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Testing Methods to Improve Monitoring of Riparian Habitat Restoration Performance at Multiple Scales; Bruce Orr

Resource Category: 
2021 Conference
 
 
Testing Methods to Improve Monitoring of Riparian Habitat Restoration Performance at Multiple Scales 
 
Bruce Orr1*, Rafael Real de Asua2, Zooey Diggory3, Doug Titus4, Megan Keever5 
 
1Stillwater Sciences, Berkeley, CA, USA; bruce@stillwatersci.com 
2Stillwater Sciences, Berkeley, CA, USA; raf@stillwatersci.com 
3Valley Water, San Jose, CA, USA; Zdiggory@valleywater.org 
4Valley Water, San Jose, CA, USA; DTitus@valleywater.org 
5Stillwater Sciences, Berkeley, CA, USA; megan@stillwatersci.com 
 
Improving our ability to monitor the performance of mitigation and restoration projects (here loosely defined to include projects that may involve habitat creation, rehabilitation, enhancement, or true historical restoration) in an accurate and cost-effective manner is a critical need for effective conservation and adaptive management in river-riparian ecosystems throughout the western United States and beyond. We initiated a pilot study on the Guadalupe River (San Jose, CA) to compare standard field survey methods for monitoring vegetation with methods based on remote sensing data (multispectral imagery and LiDAR) for a variety of riparian habitat mitigation sites of varying ages (from recently implemented sites to some that are now over 20 years old) and sizes (from individual sites of a few acres on up to reach and river corridor scales that may cover 100s of acres or more). Aside from our general interest in exploring more cost-effective approaches that combine field data collection with remote sensing to assess performance metrics, this pilot project was motivated by challenges associated with the pandemic that prevented access to some sites that were required to be monitored in 2020.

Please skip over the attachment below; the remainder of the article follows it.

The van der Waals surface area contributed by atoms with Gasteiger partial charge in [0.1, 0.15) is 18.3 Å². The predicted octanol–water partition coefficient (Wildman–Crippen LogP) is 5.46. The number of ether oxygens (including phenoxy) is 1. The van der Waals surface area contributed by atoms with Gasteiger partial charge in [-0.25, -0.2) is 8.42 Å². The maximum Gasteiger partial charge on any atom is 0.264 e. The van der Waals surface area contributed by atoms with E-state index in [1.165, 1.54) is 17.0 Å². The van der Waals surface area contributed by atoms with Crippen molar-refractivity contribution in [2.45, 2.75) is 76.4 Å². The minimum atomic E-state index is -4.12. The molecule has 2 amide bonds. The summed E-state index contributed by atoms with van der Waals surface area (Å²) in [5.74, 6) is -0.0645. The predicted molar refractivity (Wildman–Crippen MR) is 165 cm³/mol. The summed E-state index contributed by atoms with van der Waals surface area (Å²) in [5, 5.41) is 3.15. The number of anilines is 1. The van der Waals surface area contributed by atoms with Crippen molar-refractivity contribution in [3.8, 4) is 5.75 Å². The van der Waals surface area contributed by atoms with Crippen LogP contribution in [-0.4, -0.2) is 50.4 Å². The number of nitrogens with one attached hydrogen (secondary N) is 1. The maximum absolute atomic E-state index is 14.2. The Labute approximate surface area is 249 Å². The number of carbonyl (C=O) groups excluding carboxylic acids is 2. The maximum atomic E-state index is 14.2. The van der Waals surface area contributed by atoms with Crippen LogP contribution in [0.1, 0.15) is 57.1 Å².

Given the various objectives for the long-term monitoring program, the focus of the pilot study was on testing and comparing methods for monitoring changes in shaded riverine habitat (aquatic habitat shaded by overhead riparian vegetation) and riparian vegetation and habitat (e.g., plant cover, canopy height, and vertical vegetation structure that affects habitat suitability for key focal species). In addition, we are exploring the ability of high-resolution aerial LiDAR to detect ground disturbance, and artificial structures associated human recreational use and encampments. We will discuss our preliminary findings and ideas regarding the costs and benefits associated with field surveys and remote sensing, with the goal of finding more optimal combinations of both approaches for monitoring at various spatial and temporal scales. 
 
 
 
 
 
 

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